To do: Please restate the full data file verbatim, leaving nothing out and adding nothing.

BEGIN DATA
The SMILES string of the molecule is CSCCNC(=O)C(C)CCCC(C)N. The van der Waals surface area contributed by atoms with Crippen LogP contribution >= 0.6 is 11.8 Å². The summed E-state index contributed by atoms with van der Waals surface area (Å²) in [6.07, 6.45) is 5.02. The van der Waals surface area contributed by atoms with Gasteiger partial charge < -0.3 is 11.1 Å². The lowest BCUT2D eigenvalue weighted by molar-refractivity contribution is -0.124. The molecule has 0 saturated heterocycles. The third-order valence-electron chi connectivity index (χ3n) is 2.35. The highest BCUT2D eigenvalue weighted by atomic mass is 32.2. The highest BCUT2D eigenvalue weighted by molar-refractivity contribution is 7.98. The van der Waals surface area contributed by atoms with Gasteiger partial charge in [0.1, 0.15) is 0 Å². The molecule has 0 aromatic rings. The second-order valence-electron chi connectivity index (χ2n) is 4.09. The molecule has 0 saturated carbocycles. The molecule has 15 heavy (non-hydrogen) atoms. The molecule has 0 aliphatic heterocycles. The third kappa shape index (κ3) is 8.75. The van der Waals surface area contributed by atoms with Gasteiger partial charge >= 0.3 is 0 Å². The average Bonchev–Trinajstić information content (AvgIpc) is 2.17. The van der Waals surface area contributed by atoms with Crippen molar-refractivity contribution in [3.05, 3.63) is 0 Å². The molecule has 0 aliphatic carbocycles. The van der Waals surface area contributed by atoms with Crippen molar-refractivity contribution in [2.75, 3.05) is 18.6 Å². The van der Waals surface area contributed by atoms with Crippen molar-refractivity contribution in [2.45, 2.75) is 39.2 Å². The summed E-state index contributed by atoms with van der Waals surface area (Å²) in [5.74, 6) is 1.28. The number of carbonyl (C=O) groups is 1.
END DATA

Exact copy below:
The SMILES string of the molecule is CSCCNC(=O)C(C)CCCC(C)N. The van der Waals surface area contributed by atoms with Crippen LogP contribution >= 0.6 is 11.8 Å². The summed E-state index contributed by atoms with van der Waals surface area (Å²) in [6.07, 6.45) is 5.02. The van der Waals surface area contributed by atoms with Gasteiger partial charge < -0.3 is 11.1 Å². The lowest BCUT2D eigenvalue weighted by molar-refractivity contribution is -0.124. The molecule has 0 saturated heterocycles. The third-order valence-electron chi connectivity index (χ3n) is 2.35. The highest BCUT2D eigenvalue weighted by atomic mass is 32.2. The highest BCUT2D eigenvalue weighted by molar-refractivity contribution is 7.98. The van der Waals surface area contributed by atoms with Gasteiger partial charge in [0.1, 0.15) is 0 Å². The molecule has 0 aromatic rings. The second-order valence-electron chi connectivity index (χ2n) is 4.09. The molecule has 0 saturated carbocycles. The molecule has 15 heavy (non-hydrogen) atoms. The molecule has 0 aliphatic heterocycles. The third kappa shape index (κ3) is 8.75. The van der Waals surface area contributed by atoms with Gasteiger partial charge >= 0.3 is 0 Å². The average Bonchev–Trinajstić information content (AvgIpc) is 2.17. The van der Waals surface area contributed by atoms with Crippen molar-refractivity contribution in [3.05, 3.63) is 0 Å². The molecule has 0 aliphatic carbocycles. The van der Waals surface area contributed by atoms with Crippen molar-refractivity contribution in [2.75, 3.05) is 18.6 Å². The van der Waals surface area contributed by atoms with Crippen molar-refractivity contribution in [2.45, 2.75) is 39.2 Å². The summed E-state index contributed by atoms with van der Waals surface area (Å²) in [5.74, 6) is 1.28. The number of carbonyl (C=O) groups is 1.